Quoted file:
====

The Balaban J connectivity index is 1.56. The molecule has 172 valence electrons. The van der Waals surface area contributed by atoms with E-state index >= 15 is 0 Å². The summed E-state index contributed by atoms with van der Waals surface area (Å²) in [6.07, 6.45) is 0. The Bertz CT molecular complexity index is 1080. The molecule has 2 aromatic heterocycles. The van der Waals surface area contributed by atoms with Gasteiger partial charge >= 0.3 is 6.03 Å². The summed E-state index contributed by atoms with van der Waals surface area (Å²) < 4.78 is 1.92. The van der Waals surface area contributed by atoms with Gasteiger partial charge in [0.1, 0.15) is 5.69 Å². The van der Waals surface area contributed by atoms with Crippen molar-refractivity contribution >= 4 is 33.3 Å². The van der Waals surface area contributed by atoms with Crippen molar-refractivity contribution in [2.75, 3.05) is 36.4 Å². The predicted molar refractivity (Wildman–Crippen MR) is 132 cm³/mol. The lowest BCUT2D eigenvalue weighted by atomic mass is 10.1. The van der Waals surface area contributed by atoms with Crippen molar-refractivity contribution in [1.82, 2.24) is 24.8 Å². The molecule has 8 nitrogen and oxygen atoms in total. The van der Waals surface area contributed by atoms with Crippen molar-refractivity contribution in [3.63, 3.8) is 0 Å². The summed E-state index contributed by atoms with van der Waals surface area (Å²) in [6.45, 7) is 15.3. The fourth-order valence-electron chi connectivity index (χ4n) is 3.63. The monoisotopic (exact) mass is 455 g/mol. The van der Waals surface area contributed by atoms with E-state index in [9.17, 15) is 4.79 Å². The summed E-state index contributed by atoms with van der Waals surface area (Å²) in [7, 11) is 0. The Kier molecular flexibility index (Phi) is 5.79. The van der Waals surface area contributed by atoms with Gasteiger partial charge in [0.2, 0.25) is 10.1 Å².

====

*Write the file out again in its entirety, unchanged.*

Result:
The Balaban J connectivity index is 1.56. The molecule has 172 valence electrons. The van der Waals surface area contributed by atoms with E-state index >= 15 is 0 Å². The summed E-state index contributed by atoms with van der Waals surface area (Å²) in [6.07, 6.45) is 0. The Bertz CT molecular complexity index is 1080. The molecule has 2 aromatic heterocycles. The van der Waals surface area contributed by atoms with Gasteiger partial charge >= 0.3 is 6.03 Å². The summed E-state index contributed by atoms with van der Waals surface area (Å²) < 4.78 is 1.92. The van der Waals surface area contributed by atoms with Gasteiger partial charge in [0.1, 0.15) is 5.69 Å². The van der Waals surface area contributed by atoms with Crippen molar-refractivity contribution >= 4 is 33.3 Å². The van der Waals surface area contributed by atoms with Crippen molar-refractivity contribution in [2.75, 3.05) is 36.4 Å². The predicted molar refractivity (Wildman–Crippen MR) is 132 cm³/mol. The lowest BCUT2D eigenvalue weighted by atomic mass is 10.1. The van der Waals surface area contributed by atoms with Crippen molar-refractivity contribution in [1.82, 2.24) is 24.8 Å². The molecule has 8 nitrogen and oxygen atoms in total. The van der Waals surface area contributed by atoms with Crippen molar-refractivity contribution in [3.63, 3.8) is 0 Å². The summed E-state index contributed by atoms with van der Waals surface area (Å²) in [6.45, 7) is 15.3. The fourth-order valence-electron chi connectivity index (χ4n) is 3.63. The monoisotopic (exact) mass is 455 g/mol. The van der Waals surface area contributed by atoms with E-state index in [9.17, 15) is 4.79 Å². The summed E-state index contributed by atoms with van der Waals surface area (Å²) in [7, 11) is 0. The Kier molecular flexibility index (Phi) is 5.79. The van der Waals surface area contributed by atoms with Gasteiger partial charge in [0.2, 0.25) is 10.1 Å².